Why are doomsday scenarios so compelling? Each of us will end this life, sooner or later. It seems that most of us avoid dwelling overmuch upon our personal end. Yet even the remote prospect of dying en masse inflames our imaginations and sparks energetic conversations. That strikes me as a perverse delusion. The video below is rather dark, avoid watching it unless you are prepared to face some of your deepest fears. (It is only really feasible to watch it in full screen mode, so hit the little rectangular icon on the control bar at the bottom of the video)
Saturday, September 05, 2009
Photo Credit: Who's the Boss by Alex E. Proimos
I seldom meet anyone who says they have too much time on their hands. When I do, they are usually disabled by injury, disease, or age related deterioration. They are physically or mentally unable to "stay busy".
Busy people almost always seem to believe that their busy schedules have been forced upon them. "Things are crazy right now" they may say. They talk about bosses, spouses, or kids who have loaded them with obligations. "I have too much on my plate" .
I find it strange that such busy people find time to watch a lot of television. They cruise the Internet. They have time to stand in a hallway or a street corner and talk at length about their busy schedule. These same people play games or watch games. They buy new music to listen too and books to read. They frequent craft stores or hobby shops seeking new projects. These same busy people go to movies, go window shopping, and camp, fish, or boat.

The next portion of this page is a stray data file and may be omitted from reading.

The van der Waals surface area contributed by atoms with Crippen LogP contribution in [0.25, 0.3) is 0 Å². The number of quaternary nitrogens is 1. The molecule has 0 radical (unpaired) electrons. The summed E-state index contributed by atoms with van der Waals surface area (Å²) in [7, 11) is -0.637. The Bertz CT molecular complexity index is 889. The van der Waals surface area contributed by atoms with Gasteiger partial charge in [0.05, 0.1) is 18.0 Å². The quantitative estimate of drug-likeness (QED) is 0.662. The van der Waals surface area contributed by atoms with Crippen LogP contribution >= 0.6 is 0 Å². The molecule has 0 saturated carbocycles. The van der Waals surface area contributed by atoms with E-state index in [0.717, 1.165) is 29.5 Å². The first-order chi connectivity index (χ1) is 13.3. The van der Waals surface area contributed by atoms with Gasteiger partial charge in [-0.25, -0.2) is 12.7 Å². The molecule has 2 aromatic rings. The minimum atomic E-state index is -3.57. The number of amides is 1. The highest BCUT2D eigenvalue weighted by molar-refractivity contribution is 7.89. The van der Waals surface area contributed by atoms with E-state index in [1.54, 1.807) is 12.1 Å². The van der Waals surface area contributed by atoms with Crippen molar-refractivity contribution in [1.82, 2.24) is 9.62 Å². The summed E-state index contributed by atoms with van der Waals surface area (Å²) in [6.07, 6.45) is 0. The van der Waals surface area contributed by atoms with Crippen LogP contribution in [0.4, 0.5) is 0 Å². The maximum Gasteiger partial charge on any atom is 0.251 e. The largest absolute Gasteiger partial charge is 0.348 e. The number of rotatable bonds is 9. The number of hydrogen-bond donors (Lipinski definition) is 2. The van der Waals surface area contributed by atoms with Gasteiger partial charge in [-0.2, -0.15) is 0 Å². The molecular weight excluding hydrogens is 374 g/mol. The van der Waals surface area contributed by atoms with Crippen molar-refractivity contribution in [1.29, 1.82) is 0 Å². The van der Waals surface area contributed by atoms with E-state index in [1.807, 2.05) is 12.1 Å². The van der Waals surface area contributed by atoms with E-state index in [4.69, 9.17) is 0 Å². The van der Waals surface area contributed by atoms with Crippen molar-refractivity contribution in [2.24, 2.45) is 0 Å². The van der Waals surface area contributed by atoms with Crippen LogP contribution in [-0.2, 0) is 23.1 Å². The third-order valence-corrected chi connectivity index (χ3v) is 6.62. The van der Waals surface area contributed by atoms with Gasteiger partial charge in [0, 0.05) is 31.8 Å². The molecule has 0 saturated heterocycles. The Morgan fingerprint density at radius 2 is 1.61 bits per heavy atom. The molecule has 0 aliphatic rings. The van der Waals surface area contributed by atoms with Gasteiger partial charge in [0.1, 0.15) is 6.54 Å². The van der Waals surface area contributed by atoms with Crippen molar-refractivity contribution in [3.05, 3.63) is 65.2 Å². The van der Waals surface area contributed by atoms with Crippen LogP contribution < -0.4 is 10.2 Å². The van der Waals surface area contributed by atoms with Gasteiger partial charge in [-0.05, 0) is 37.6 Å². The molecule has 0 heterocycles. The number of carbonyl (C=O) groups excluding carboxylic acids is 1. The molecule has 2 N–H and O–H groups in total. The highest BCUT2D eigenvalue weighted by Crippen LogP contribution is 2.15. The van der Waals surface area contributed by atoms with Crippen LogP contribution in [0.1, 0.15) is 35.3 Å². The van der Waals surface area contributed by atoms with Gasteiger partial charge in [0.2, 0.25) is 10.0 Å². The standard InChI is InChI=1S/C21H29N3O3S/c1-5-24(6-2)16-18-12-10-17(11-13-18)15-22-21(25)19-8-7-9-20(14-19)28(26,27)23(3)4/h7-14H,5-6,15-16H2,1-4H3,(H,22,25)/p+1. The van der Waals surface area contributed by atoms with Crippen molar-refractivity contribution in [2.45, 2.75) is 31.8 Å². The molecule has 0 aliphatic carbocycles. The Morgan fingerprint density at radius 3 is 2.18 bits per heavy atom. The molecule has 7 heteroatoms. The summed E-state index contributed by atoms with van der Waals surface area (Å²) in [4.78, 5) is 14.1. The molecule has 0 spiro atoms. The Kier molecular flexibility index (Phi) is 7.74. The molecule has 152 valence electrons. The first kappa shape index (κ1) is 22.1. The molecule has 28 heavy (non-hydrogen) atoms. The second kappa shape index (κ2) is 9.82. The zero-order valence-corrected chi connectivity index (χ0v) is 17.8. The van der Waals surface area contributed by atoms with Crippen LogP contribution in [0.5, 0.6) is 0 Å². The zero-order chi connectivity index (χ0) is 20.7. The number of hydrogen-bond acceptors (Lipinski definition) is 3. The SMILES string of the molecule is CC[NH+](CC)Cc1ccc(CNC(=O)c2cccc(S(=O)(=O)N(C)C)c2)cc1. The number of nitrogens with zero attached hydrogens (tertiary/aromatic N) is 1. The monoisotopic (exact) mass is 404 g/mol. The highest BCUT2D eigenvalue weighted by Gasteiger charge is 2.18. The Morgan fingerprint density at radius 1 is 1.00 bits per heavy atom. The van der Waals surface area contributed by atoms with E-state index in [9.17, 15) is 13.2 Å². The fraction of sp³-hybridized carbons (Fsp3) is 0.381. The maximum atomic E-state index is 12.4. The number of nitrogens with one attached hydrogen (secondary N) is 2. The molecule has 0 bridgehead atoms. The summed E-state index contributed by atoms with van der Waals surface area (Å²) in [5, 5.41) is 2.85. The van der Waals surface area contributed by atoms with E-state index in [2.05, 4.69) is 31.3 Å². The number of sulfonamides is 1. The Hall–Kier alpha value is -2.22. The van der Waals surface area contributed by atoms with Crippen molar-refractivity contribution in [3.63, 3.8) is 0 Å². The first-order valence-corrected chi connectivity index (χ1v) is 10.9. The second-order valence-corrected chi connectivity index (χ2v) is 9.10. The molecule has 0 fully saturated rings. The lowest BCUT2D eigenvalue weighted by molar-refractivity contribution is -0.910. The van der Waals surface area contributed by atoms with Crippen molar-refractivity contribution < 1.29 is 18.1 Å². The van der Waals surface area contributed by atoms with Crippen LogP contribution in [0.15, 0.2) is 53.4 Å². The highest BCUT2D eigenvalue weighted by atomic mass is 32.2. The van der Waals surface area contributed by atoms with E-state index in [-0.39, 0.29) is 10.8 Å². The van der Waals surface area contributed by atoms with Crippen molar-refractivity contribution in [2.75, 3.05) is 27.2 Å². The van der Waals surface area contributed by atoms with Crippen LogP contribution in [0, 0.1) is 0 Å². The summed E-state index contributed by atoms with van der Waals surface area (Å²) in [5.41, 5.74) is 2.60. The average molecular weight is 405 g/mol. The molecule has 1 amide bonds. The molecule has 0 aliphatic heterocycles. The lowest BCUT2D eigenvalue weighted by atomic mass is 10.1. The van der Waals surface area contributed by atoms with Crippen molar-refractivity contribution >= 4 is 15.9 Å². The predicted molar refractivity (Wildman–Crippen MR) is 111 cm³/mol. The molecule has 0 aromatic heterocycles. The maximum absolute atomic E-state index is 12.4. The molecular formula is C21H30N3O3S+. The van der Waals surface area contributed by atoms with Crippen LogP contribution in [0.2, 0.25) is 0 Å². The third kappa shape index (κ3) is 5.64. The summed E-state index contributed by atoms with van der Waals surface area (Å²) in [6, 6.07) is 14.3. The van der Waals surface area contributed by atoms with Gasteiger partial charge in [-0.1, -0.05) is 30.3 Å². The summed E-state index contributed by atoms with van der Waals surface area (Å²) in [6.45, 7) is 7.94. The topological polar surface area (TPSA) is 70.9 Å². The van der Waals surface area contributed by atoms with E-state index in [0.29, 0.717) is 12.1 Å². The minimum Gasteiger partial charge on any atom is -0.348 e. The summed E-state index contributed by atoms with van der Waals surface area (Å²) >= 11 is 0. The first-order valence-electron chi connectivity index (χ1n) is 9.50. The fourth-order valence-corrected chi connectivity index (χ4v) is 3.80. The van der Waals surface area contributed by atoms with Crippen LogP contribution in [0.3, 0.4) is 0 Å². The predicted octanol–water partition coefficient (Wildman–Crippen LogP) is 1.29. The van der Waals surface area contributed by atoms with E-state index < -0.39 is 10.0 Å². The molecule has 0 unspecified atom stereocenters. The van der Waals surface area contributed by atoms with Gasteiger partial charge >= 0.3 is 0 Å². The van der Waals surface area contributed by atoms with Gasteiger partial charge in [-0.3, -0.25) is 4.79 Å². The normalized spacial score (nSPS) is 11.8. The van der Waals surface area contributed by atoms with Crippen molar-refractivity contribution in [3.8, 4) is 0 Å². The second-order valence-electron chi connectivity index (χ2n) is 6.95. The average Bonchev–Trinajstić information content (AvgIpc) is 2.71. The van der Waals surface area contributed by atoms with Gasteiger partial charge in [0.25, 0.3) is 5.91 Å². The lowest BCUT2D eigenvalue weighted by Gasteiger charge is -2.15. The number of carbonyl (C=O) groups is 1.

Yes, people work and take care of chores. The work allows them to own the TVs, pursue the hobbies, or buy the music. The money they earn enables them to buy houses and cars which require maintenance or inspire embellishments as varied as patios, wallpaper, or chrome plated wheels.
It is hard for me to believe, but I am sure that it is true: we want to be busy. We make choices that will ensure that we are busy. Although we say that we long for "down time", when we get that time, we are anxious until we find something to fill it. A trip. A puzzle book. A phone call.
I am speaking of American culture, which I know well. I have seen evidence of the same in parts of Europe and Asia. There may be cultures that have tranquillity and rest at their core, but I have not experienced them.
We choose to be busy, even as we complain about our busyness. We consistently err on the side of scheduling too many activities rather than too few.
At most, I can speak for myself. I am aware of a fear that my life has little significance. I harbor the suspicion that many others are making better use of their time. When I load up my schedule, it is a futile attempt to assuage anxiety about who I am and what I have accomplished.
Alternatives are available. I seek to spend more time listening to others. I also hope to quiet myself enough to hear the still, small voice of God. As I focus on others and trust God, the anxiety lessens.
We have come to revere folks who can pull themselves up by their own bootstraps. And those folks are non existent. It would be the equivalent of reaching down and pulling both my feet off the ground. Try as hard as I might, I will never move even a fraction of an inch higher.
However, I perceive that it could keep me very busy.